Progressive Lumbar Deformity in a 57-year-old Female
The patient is a highly motivated 57+3-year-old female with progressive lumbar deformity. She was referred by a local spine surgeon for a definitive reconstructive procedure.
The patient's pain has been gradually increasing, although it's not disabling. She has no leg pain or symptoms of spinal claudication. There is previous documentation of a 37-degree lumbar curve at age 42.
The patient had a normal neurological exam and normal station and gait. There was mild lumbar deformity with waistline asymmetry.
Figure 1A. Standing x-ray
Figure 1B. Standing x-ray
Figures 2A and 2B show fixed tilt at L4-L5. There is rotatory subluxation at L3-L4. MRI shows substantial disc degeneration at L4-S1.
Figure 3. SRS-22 broken into domains.
Progressive adult lumbar scoliosis
Suggest TreatmentIndicate how you would treat this patient by completing the following brief survey. Your response will be added to our survey results below.
The patient underwent posterior fusion / PSSI from T9 - sacrum and pelvis. Anterior spinal fusion through a paramedian approach L2 - sacrum. All performed with local bone graft and rhBMP-2. No harvesting of iliac or other distant sites.
The x-rays and clinical photos are 3+3 years postoperative. (Figs. 4A, 4B, 5A, 5B, 6A, 6B)
Figure 7. SRS scores converted to 100 point scale. Note that the patient's SRS scores have dramatically improved over what they were pre-operatively.
Figure 8. Postoperative SRS-22 broken into domains.
At 3-and-one-half-years, the patient reports that she's able to function at a higher level than what she was able to do before surgery and is very happy with result and would do it again.
This patient is a 57-year-old female with a progressive lumbar scoliosis that has progressed from 37- to 55-degrees over a 15 year period who has additional listhesis / rotatory subluxation at L3-L4 and back pain. Overall spinal balance is good. The pain is not presently disabling.
My first goal with this patient would be to understand her motivation for seeking an evaluation and potential treatment at this point in time. My second goal would be to fully define the nature of her condition before discussing treatment options. Certainly, the deformity alone is significant and, by itself, warrants a discussion of surgical treatment options. However, further definition of the source of back pain would be appropriate. I would probably obtain an MRI and bone scan with SPECT imaging to fully evaluate all the lumbar discs and facets as a source of inflammation and pain.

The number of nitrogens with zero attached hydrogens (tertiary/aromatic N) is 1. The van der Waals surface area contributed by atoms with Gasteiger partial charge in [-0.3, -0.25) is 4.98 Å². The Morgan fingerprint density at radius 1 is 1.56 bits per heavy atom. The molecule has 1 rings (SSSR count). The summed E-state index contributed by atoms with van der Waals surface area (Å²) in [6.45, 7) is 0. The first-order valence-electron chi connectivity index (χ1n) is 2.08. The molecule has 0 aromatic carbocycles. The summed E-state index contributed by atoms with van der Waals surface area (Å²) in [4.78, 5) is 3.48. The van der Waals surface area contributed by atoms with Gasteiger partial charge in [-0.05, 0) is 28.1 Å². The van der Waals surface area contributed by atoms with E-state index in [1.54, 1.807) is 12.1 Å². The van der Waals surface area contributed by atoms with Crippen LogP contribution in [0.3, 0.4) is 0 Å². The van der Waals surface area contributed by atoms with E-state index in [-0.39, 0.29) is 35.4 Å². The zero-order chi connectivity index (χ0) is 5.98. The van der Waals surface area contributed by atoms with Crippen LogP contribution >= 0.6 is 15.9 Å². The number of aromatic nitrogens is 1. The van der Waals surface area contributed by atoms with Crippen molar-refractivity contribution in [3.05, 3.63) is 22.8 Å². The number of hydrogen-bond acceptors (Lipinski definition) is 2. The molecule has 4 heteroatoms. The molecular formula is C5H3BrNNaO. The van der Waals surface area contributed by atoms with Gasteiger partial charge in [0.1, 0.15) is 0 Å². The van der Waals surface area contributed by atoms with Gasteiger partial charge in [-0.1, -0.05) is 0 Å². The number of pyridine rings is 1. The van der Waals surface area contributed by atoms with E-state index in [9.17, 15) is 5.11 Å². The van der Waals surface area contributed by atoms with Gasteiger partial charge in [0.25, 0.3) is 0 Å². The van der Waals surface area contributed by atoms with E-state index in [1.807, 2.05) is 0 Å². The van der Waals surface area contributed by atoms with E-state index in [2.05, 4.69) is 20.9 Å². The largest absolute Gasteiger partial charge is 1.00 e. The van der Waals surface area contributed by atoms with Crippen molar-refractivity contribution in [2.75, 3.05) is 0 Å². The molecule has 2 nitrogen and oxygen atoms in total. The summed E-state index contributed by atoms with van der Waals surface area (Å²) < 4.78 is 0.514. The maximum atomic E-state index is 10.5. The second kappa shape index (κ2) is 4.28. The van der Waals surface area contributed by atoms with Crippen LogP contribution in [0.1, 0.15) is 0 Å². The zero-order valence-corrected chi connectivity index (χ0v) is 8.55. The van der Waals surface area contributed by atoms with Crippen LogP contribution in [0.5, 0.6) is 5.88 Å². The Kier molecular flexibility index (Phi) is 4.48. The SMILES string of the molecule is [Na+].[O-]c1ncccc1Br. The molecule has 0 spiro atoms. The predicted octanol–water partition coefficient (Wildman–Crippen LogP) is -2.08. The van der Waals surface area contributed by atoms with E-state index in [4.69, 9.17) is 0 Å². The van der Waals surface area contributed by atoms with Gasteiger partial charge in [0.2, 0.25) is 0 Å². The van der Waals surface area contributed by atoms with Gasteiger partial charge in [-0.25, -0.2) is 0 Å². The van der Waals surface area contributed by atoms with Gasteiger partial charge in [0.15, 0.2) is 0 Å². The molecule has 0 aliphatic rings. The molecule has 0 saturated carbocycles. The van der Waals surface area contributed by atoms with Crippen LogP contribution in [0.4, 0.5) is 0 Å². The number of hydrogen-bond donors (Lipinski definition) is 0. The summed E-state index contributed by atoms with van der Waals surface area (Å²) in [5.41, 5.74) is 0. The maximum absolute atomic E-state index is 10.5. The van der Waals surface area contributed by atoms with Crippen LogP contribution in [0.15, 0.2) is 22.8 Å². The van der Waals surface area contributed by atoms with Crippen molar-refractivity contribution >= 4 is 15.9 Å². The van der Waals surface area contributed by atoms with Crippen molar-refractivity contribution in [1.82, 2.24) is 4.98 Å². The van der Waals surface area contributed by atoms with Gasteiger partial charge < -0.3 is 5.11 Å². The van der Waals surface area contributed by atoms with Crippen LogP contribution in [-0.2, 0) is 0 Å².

If this patient were to choose nonoperative treatment, these studies may be helpful in guiding conservative treatment. For example, increased uptake at the left L4-L5 facet on bone scan, with reasonably well-preserved discs on MRI, might lead me to suggest a facet injection for diagnostic / therapeutic purposes. If the listhetic L3-L4 level were to demonstrate significant increased uptake on bone scan in the facets, plus or minus the disc, I would be less interested in injections but might suggest a lumbar brace to provide external support for this relatively unstable level. Other nonoperative treatment options would be discussed with the goal of providing all options to this patient. These would be discussed in the context of a progressive deformity and pain that may not be well managed in the long-term without surgery. Further workup and conservative management of her pain, at the very least, represent an opportunity to get to know this patient and decide whether or not she is a reasonable candidate for surgical treatment.
Of the surgical treatment options listed above, I would favor an anterior spinal fusion L2-S1 with a subsequent posterior spinal fusion T9-sacrum / ilium. Structural allograft and BMP (3-4mg per level) would be used anteriorly with pedicle screws and local bone augmented with crushed cancellous allograft. No iliac crest bone graft.
A surgical option not discussed above involves preservation of the lowest lumbar level L5-S1. Clinical localization of the back pain (lumbosacral junction, or not) and use of the MRI / bone scan, and probably even a DEXA, would be helpful in making a decision whether to preserve this level. This is a relatively young patient but postmenopausal. Thus, bone quality may be an issue. With good bone quality and little evidence of pain or degeneration at L5-S1, in the setting of good overall sagittal balance, I would consider stopping the fusion at L5 with appropriate counseling regarding the risk of subsequent degeneration at this level. My threshold for including L5-S1 would be relatively low, however.